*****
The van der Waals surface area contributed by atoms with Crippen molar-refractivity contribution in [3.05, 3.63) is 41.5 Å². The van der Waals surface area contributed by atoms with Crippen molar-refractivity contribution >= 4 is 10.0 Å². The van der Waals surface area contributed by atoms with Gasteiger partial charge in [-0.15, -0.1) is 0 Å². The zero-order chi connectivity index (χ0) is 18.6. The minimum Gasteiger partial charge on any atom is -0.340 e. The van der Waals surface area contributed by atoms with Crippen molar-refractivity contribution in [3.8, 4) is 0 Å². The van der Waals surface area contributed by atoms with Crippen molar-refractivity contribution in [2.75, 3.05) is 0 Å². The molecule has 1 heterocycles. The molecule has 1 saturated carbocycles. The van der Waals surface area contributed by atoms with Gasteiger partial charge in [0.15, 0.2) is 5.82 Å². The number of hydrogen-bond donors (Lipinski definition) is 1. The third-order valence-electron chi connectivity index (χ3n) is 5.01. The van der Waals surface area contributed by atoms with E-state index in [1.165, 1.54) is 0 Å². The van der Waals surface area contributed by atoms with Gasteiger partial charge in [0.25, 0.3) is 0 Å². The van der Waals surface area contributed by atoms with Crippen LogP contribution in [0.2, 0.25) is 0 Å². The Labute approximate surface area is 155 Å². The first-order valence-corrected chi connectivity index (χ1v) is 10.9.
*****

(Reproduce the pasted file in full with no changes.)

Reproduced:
The van der Waals surface area contributed by atoms with Crippen molar-refractivity contribution in [3.05, 3.63) is 41.5 Å². The van der Waals surface area contributed by atoms with Crippen molar-refractivity contribution >= 4 is 10.0 Å². The van der Waals surface area contributed by atoms with Gasteiger partial charge in [-0.15, -0.1) is 0 Å². The zero-order chi connectivity index (χ0) is 18.6. The minimum Gasteiger partial charge on any atom is -0.340 e. The van der Waals surface area contributed by atoms with Crippen molar-refractivity contribution in [3.8, 4) is 0 Å². The van der Waals surface area contributed by atoms with Crippen molar-refractivity contribution in [2.75, 3.05) is 0 Å². The molecule has 1 heterocycles. The molecule has 1 saturated carbocycles. The van der Waals surface area contributed by atoms with Gasteiger partial charge in [0.15, 0.2) is 5.82 Å². The number of hydrogen-bond donors (Lipinski definition) is 1. The third-order valence-electron chi connectivity index (χ3n) is 5.01. The van der Waals surface area contributed by atoms with E-state index in [1.165, 1.54) is 0 Å². The van der Waals surface area contributed by atoms with Gasteiger partial charge in [0.25, 0.3) is 0 Å². The van der Waals surface area contributed by atoms with Crippen LogP contribution in [0.2, 0.25) is 0 Å². The Labute approximate surface area is 155 Å². The first-order valence-corrected chi connectivity index (χ1v) is 10.9.